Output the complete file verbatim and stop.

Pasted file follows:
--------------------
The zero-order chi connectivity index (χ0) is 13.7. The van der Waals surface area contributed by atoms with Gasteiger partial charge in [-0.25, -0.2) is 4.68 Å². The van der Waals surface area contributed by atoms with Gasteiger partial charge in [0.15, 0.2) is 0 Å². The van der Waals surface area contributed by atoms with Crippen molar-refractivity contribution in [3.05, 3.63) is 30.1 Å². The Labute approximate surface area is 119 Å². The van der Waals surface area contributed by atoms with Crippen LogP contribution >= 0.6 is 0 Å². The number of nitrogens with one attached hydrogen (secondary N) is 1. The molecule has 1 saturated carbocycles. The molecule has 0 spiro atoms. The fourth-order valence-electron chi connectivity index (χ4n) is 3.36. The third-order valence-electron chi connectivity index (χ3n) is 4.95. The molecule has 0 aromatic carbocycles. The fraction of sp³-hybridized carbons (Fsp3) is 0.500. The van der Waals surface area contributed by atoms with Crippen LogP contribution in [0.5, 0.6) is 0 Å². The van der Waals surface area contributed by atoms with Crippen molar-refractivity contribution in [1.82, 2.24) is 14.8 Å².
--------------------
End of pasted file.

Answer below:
The zero-order chi connectivity index (χ0) is 13.7. The van der Waals surface area contributed by atoms with Gasteiger partial charge in [-0.25, -0.2) is 4.68 Å². The van der Waals surface area contributed by atoms with Gasteiger partial charge in [0.15, 0.2) is 0 Å². The van der Waals surface area contributed by atoms with Crippen molar-refractivity contribution in [3.05, 3.63) is 30.1 Å². The Labute approximate surface area is 119 Å². The van der Waals surface area contributed by atoms with Crippen LogP contribution >= 0.6 is 0 Å². The number of nitrogens with one attached hydrogen (secondary N) is 1. The molecule has 1 saturated carbocycles. The molecule has 0 spiro atoms. The fourth-order valence-electron chi connectivity index (χ4n) is 3.36. The third-order valence-electron chi connectivity index (χ3n) is 4.95. The molecule has 0 aromatic carbocycles. The fraction of sp³-hybridized carbons (Fsp3) is 0.500. The van der Waals surface area contributed by atoms with Crippen LogP contribution in [0.5, 0.6) is 0 Å². The van der Waals surface area contributed by atoms with Crippen molar-refractivity contribution in [1.82, 2.24) is 14.8 Å².